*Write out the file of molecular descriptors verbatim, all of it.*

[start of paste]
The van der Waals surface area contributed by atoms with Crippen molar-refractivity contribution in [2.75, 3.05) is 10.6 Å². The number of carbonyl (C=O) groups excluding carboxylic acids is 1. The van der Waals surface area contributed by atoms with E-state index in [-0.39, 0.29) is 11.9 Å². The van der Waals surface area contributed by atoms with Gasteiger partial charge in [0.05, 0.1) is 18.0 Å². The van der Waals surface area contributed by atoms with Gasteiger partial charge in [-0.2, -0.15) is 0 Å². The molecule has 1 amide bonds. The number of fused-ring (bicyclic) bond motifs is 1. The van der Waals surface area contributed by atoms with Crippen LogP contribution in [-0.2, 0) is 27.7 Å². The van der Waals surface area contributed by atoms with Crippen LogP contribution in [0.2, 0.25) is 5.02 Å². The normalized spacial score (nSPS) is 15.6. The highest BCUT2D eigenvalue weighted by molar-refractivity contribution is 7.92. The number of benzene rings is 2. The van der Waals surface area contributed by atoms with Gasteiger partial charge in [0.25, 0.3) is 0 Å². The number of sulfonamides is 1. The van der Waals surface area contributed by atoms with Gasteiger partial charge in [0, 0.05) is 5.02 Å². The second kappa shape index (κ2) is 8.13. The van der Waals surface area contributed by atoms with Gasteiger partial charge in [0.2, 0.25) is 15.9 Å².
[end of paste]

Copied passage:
The van der Waals surface area contributed by atoms with Crippen molar-refractivity contribution in [2.75, 3.05) is 10.6 Å². The number of carbonyl (C=O) groups excluding carboxylic acids is 1. The van der Waals surface area contributed by atoms with E-state index in [-0.39, 0.29) is 11.9 Å². The van der Waals surface area contributed by atoms with Gasteiger partial charge in [0.05, 0.1) is 18.0 Å². The van der Waals surface area contributed by atoms with Gasteiger partial charge in [-0.2, -0.15) is 0 Å². The molecule has 1 amide bonds. The number of fused-ring (bicyclic) bond motifs is 1. The van der Waals surface area contributed by atoms with Crippen LogP contribution in [-0.2, 0) is 27.7 Å². The van der Waals surface area contributed by atoms with Crippen LogP contribution in [0.2, 0.25) is 5.02 Å². The normalized spacial score (nSPS) is 15.6. The highest BCUT2D eigenvalue weighted by molar-refractivity contribution is 7.92. The number of benzene rings is 2. The van der Waals surface area contributed by atoms with Gasteiger partial charge in [0.25, 0.3) is 0 Å². The number of sulfonamides is 1. The van der Waals surface area contributed by atoms with Gasteiger partial charge in [0, 0.05) is 5.02 Å². The second kappa shape index (κ2) is 8.13. The van der Waals surface area contributed by atoms with Gasteiger partial charge in [0.2, 0.25) is 15.9 Å².